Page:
Guest post by Doro Shin, Thought Leadership Manager at Informa Pharma Intelligence
Fortune Magazine once stated, “Alliances have become an integral part of contemporary strategic thinking,” and the pharma industry is no stranger to this concept. In fact, an upcoming whitepaper to be released at next month’s BIO-Europe® in Cologne, Germany, did find that the current state of drug development is indeed a collaborative endeavor, and the majority of companies, both public and private, possess partnered products within their pipelines. Within the remainder of the report, Partnering in the Pharma world: BIO-Europe® and Industry trends 2012–2015, Pharma Intelligence delves into the world of collaboration within the industry to gain insight into this oft-used strategy, overall and within the ever popular oncology space.
After reviewing the top opportunities for unpartnered pipeline products, the report then dissects meeting activity that occurred at BIO-Europe between 2012 and 2015, since meetings are a crucial aspect of the partnering process, particularly face-to-face. According to anonymized company and meeting data from EBD Group’s partneringONE® database, which was limited to companies who identified their main sector as Biotechnology – Therapeutics and Diagnostics (Biotech) or Pharma, meeting activity has and continues to grow. Both the number of meeting requests and the total number of companies requesting meetings increased each year at similar rates, which resulted in a steady average number of requests made per company. The largest jump in activity was observed in 2013 where the number of meetings and the number of requesting companies grew by 13% and 15%, respectively. Activity growth was much smaller in subsequent years, with year-on-year changes ranging between 1-3%.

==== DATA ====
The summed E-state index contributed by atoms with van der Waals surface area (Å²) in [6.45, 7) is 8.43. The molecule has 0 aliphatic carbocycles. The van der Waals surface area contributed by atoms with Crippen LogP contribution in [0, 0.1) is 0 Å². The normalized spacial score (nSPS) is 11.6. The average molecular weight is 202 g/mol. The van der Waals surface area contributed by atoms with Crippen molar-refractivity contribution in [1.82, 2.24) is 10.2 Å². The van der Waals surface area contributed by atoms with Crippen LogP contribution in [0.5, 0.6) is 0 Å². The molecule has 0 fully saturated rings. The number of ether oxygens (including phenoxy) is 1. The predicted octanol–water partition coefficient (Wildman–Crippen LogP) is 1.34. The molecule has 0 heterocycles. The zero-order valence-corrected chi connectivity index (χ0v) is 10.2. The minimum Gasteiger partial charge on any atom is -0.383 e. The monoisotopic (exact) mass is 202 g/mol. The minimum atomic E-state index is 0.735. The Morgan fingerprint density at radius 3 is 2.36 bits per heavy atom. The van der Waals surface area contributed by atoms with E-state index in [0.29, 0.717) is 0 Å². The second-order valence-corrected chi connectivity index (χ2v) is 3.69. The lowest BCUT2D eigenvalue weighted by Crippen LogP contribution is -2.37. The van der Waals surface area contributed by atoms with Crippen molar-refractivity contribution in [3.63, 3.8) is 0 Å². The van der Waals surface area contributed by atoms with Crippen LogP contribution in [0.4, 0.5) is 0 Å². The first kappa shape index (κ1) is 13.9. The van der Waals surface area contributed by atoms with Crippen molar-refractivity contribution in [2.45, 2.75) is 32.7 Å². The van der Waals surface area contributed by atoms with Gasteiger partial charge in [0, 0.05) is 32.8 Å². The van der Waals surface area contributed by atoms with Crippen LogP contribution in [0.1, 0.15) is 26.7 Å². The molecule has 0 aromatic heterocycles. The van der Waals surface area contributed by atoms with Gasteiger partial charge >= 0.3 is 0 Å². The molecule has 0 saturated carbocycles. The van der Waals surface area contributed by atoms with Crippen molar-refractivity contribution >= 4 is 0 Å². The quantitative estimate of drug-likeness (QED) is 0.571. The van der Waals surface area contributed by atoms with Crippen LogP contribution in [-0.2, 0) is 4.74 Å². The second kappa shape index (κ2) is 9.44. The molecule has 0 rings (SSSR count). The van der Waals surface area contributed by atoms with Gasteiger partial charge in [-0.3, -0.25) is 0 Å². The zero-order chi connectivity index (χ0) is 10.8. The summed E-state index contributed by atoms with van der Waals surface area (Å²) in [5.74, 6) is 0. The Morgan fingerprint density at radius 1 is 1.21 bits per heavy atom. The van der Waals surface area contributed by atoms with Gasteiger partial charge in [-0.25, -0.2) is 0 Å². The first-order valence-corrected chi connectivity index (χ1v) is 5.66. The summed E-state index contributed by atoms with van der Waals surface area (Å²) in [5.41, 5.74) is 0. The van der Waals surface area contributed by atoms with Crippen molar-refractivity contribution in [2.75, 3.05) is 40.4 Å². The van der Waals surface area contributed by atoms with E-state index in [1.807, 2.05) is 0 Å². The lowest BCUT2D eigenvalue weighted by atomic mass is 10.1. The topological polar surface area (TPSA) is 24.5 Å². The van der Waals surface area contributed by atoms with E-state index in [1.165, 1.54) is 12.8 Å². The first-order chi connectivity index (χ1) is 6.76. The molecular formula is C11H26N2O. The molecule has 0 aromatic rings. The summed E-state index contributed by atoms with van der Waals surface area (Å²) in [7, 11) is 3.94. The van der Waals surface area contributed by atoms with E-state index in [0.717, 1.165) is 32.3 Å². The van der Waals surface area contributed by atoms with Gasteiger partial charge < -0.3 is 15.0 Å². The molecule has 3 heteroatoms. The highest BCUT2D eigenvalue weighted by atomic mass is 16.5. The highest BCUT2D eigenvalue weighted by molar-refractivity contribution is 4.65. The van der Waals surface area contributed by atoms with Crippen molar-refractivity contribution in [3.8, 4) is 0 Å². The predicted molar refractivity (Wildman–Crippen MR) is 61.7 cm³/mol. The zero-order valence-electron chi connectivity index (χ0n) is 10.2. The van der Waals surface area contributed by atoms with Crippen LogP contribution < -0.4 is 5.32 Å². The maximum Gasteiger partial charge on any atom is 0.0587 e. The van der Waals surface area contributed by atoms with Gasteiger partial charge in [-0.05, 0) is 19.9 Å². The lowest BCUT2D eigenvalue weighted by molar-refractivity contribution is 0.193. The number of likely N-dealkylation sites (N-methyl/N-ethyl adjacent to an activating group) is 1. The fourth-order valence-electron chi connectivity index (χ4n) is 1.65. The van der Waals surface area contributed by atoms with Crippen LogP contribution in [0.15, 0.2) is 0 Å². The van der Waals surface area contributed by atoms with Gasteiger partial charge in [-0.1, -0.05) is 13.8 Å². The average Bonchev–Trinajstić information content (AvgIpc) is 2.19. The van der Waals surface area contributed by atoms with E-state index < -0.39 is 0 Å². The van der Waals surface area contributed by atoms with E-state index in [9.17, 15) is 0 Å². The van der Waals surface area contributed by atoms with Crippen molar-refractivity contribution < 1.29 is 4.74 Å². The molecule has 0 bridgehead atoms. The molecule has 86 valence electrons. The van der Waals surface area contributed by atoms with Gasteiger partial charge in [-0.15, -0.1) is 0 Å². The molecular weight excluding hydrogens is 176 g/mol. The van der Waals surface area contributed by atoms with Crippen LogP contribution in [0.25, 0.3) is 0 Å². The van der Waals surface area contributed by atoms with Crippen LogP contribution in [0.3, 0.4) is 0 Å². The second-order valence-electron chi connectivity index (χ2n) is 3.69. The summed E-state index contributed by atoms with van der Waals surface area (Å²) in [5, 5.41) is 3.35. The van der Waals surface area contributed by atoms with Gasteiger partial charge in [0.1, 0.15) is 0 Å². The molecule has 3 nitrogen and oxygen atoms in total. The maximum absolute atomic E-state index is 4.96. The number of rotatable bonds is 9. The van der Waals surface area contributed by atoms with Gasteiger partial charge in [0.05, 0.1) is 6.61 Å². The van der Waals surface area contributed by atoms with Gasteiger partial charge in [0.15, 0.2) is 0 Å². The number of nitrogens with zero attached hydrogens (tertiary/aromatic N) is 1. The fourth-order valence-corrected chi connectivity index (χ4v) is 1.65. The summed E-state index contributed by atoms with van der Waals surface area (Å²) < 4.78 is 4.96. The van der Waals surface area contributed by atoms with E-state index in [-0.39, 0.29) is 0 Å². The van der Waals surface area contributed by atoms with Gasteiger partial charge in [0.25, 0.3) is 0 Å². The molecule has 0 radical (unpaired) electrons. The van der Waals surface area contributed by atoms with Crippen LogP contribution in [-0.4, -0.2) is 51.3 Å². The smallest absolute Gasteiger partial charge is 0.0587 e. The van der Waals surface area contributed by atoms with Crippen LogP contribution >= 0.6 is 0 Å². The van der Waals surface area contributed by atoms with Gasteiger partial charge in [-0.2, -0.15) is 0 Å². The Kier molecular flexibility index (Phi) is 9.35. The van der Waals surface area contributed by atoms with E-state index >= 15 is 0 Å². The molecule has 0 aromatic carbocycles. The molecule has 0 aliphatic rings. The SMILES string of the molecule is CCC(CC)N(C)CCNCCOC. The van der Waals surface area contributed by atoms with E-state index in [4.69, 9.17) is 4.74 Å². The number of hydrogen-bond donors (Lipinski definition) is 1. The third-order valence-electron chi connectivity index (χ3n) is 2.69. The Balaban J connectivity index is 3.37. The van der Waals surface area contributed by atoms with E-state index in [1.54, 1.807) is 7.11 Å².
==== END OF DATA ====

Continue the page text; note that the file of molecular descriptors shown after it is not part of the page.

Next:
As seen in Figure 1, the most meeting requests were made by Biotech companies to Pharma companies (B to P). This was the most common pairing each year, following by Pharma to Pharma (P to P). Although B to P had the highest levels each year, this was the only sector pairing to seemingly decrease their activity over time (excluding an uptick in 2013). Meeting activity for all other sector pairings consistently increased over time, causing the differences in meeting counts between the different pairings to slowly shrink.
To round out the report, we provided the landscape of all partnership deals since 2012. Since the BIO-Europe meeting data is anonymized, the analysis was unable to directly link BIO-Europe meetings with any subsequent deals, however, this landscape provides a view of the potential outcomes of these in-person meetings (or perhaps potential incentives to engage in meetings). For instance, there was a large growth in activity at the 2013 BIO-Europe, both in the number of meetings as well as the number of companies requesting meetings. Within the world of deals, both the total deal value and volume jump up in 2015. Just prior to the 2013 Bio-Europe, 2012 had both the lowest deal volume and value. Considering the growing interest in partnerships within pharma, perhaps the low deal activity in 2012 fed into the flurry of meetings at the next year’s BIO-Europe as companies looked to invest time to work toward their future partnerships. [Figure 2]
For a more detailed analysis of the above figures, and more, grab a copy of Partnering in the Pharma world: BIO-Europe® and Industry trends 2012–2015 when the next BIO-Europe takes place from November 7–9, 2016 in Cologne, Germany. Register for BIO-Europe online.